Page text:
It is commonly stated that window lead must be replaced every hundred years or so, and indeed this has been common practice in the past; thus it is now very unusual to find a medieval window that retains its original lead network. However, a well-made and well-supported window can last much longer than this before re-leading becomes necessary. The process of dismantling and re-leading poses significant risk to the glass, which should be taken into account when deciding on the conservation approach. In the case of the vast collection of 19th-century glass throughout the UK, much is still in its original lead, which should of course be conserved wherever possible as an integral part of the artwork. With older glass, dismantling should only be undertaken where necessary for the structural stability of the panel, or where significant improvement can be made to the visual appearance.
If the decision is taken to dismantle a panel, or a part thereof, it may be possible to improve the visual appearance by removing mending leads and bonding the broken edges back together using silicone adhesives or epoxy resins. Re-ordering of the glass and replacement of previous (inappropriate) repairs may also be undertaken in an attempt to regain the original artist’s intention; such significant intervention should always be supported by thorough technical and art-historical research. Improvement to the visual appearance can also be made without dismantling, for example by reducing or removing the leaf of mending leads on the glass surface, leaving only the thin line of the heart of the lead.
Loss of the painted detail, even where the original glass survives, can dramatically reduce the legibility of the imagery. Restoration of lost paint or enamel can be achieved using painted backplates attached to the reverse of the original glass; an ethically satisfying solution as the new painted detail is fired (and so permanent) but remains physically separate from the original artwork. However, it requires a major intervention to the lead network to remove and replace the plated piece, and backplates can be prone to technical problems, with failed seals leading to trapped moisture and biological growth, causing damage to the original glass. A simpler alternative, possible if the reverse face of the original glass is unpainted, shows no sign of corrosion, and will not be exposed to weathering, is the use of cold (unfired) paints, applied directly to the reverse face of the glass.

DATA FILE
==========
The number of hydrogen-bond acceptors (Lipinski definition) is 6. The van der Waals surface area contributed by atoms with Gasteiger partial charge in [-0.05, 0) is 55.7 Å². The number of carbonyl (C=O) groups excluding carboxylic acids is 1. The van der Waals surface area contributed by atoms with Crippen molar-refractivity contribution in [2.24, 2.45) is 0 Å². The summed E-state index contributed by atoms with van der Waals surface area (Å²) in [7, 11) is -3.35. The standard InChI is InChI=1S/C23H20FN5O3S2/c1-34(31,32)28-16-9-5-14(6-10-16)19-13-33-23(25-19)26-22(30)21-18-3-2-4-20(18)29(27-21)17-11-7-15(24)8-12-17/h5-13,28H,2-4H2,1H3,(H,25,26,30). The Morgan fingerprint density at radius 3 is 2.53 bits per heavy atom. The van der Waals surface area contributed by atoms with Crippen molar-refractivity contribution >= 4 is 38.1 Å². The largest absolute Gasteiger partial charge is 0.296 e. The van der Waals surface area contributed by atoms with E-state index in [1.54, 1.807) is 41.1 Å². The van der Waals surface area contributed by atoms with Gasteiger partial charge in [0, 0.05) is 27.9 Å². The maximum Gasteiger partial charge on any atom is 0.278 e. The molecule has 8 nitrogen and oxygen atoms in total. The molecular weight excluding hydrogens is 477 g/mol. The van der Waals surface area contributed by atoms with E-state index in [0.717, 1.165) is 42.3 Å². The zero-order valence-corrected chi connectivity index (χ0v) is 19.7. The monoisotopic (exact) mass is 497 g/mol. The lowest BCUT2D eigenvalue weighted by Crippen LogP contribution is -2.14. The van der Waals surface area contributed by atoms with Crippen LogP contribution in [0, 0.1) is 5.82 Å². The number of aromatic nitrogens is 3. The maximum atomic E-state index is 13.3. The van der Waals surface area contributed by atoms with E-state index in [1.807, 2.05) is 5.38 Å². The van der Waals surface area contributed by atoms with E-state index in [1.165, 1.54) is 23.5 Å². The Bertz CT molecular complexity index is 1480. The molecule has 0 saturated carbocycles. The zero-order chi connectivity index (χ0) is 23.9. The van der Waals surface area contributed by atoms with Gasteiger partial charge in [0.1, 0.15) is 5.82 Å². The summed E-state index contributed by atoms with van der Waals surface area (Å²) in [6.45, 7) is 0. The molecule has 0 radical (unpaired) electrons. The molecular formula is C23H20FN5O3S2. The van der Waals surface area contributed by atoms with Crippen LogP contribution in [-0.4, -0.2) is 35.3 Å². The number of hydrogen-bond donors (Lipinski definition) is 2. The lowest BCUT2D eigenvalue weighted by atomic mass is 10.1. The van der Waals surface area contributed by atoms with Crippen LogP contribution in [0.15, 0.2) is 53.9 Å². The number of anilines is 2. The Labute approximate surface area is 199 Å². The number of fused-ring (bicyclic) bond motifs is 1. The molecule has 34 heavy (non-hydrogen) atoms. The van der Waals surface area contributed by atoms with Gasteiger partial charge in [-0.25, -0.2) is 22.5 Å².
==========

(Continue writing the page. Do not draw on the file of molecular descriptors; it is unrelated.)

Once conserved, if the window is to be returned to its architectural setting, then installation with environmental protective glazing is strongly recommended to preserve both the original material and the conservation materials used (such as adhesives). Protective glazing ensures that windows no longer have to act as the weather barrier for the building, so that simple cracks, where all the pieces are mechanically held in the lead network, can be left without being bonded. The historic panels are mounted in bronze frames, providing support to the lead network and offering protection against settlement of the surrounding stonework, allowing historic lead to be preserved for longer.
In a museum environment, provision of a stable environment should be somewhat easier to achieve, although careful consideration should be given to panel mounting and illumination. Bronze framing systems, similar to those used in isothermal glazing installations, may be useful to support the panel and its lead network. Light boxes are often used for illumination, although heat build-up from the lights must be avoided, and a uniformly diffused light can have a rather deadening visual effect on the glass. Where possible, it is preferable to use natural daylight by hanging panels in front of windows or even installing within the window opening, where the use of protective glazing systems offers the additional benefit of easy removal and reinstatement.Back to top